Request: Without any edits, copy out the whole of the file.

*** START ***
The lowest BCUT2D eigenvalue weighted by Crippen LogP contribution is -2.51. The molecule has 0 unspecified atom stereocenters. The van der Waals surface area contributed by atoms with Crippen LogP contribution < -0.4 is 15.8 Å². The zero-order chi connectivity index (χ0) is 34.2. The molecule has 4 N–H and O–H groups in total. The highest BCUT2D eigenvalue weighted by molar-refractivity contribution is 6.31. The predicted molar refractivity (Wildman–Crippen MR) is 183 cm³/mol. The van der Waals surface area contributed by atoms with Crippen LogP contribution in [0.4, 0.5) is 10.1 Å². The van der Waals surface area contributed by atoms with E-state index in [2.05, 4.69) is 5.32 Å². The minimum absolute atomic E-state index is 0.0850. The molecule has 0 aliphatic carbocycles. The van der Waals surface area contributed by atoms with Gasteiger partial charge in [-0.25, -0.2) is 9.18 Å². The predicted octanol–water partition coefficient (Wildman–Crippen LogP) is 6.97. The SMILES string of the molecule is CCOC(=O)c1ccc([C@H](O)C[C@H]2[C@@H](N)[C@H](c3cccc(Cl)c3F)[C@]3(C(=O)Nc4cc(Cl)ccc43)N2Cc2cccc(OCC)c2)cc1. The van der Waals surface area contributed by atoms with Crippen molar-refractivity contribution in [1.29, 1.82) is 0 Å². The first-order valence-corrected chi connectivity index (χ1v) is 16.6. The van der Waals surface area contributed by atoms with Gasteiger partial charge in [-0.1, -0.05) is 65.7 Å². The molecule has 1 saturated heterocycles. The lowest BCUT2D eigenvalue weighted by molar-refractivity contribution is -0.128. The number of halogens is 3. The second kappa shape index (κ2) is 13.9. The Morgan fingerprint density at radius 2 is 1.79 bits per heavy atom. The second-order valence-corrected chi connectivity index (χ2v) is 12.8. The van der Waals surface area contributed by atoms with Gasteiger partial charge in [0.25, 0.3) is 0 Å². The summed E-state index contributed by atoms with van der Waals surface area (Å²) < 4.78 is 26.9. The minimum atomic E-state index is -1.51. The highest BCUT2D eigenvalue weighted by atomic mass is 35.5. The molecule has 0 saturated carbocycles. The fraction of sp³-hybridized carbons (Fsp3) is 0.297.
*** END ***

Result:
The lowest BCUT2D eigenvalue weighted by Crippen LogP contribution is -2.51. The molecule has 0 unspecified atom stereocenters. The van der Waals surface area contributed by atoms with Crippen LogP contribution < -0.4 is 15.8 Å². The zero-order chi connectivity index (χ0) is 34.2. The molecule has 4 N–H and O–H groups in total. The highest BCUT2D eigenvalue weighted by molar-refractivity contribution is 6.31. The predicted molar refractivity (Wildman–Crippen MR) is 183 cm³/mol. The van der Waals surface area contributed by atoms with Crippen LogP contribution in [0.4, 0.5) is 10.1 Å². The van der Waals surface area contributed by atoms with E-state index in [2.05, 4.69) is 5.32 Å². The minimum absolute atomic E-state index is 0.0850. The molecule has 0 aliphatic carbocycles. The van der Waals surface area contributed by atoms with Gasteiger partial charge in [-0.25, -0.2) is 9.18 Å². The predicted octanol–water partition coefficient (Wildman–Crippen LogP) is 6.97. The SMILES string of the molecule is CCOC(=O)c1ccc([C@H](O)C[C@H]2[C@@H](N)[C@H](c3cccc(Cl)c3F)[C@]3(C(=O)Nc4cc(Cl)ccc43)N2Cc2cccc(OCC)c2)cc1. The van der Waals surface area contributed by atoms with Crippen molar-refractivity contribution in [1.29, 1.82) is 0 Å². The first-order valence-corrected chi connectivity index (χ1v) is 16.6. The van der Waals surface area contributed by atoms with Gasteiger partial charge in [-0.1, -0.05) is 65.7 Å². The molecule has 1 saturated heterocycles. The lowest BCUT2D eigenvalue weighted by molar-refractivity contribution is -0.128. The number of halogens is 3. The second kappa shape index (κ2) is 13.9. The Morgan fingerprint density at radius 2 is 1.79 bits per heavy atom. The second-order valence-corrected chi connectivity index (χ2v) is 12.8. The van der Waals surface area contributed by atoms with Gasteiger partial charge in [0.25, 0.3) is 0 Å². The summed E-state index contributed by atoms with van der Waals surface area (Å²) < 4.78 is 26.9. The minimum atomic E-state index is -1.51. The highest BCUT2D eigenvalue weighted by atomic mass is 35.5. The molecule has 0 saturated carbocycles. The fraction of sp³-hybridized carbons (Fsp3) is 0.297.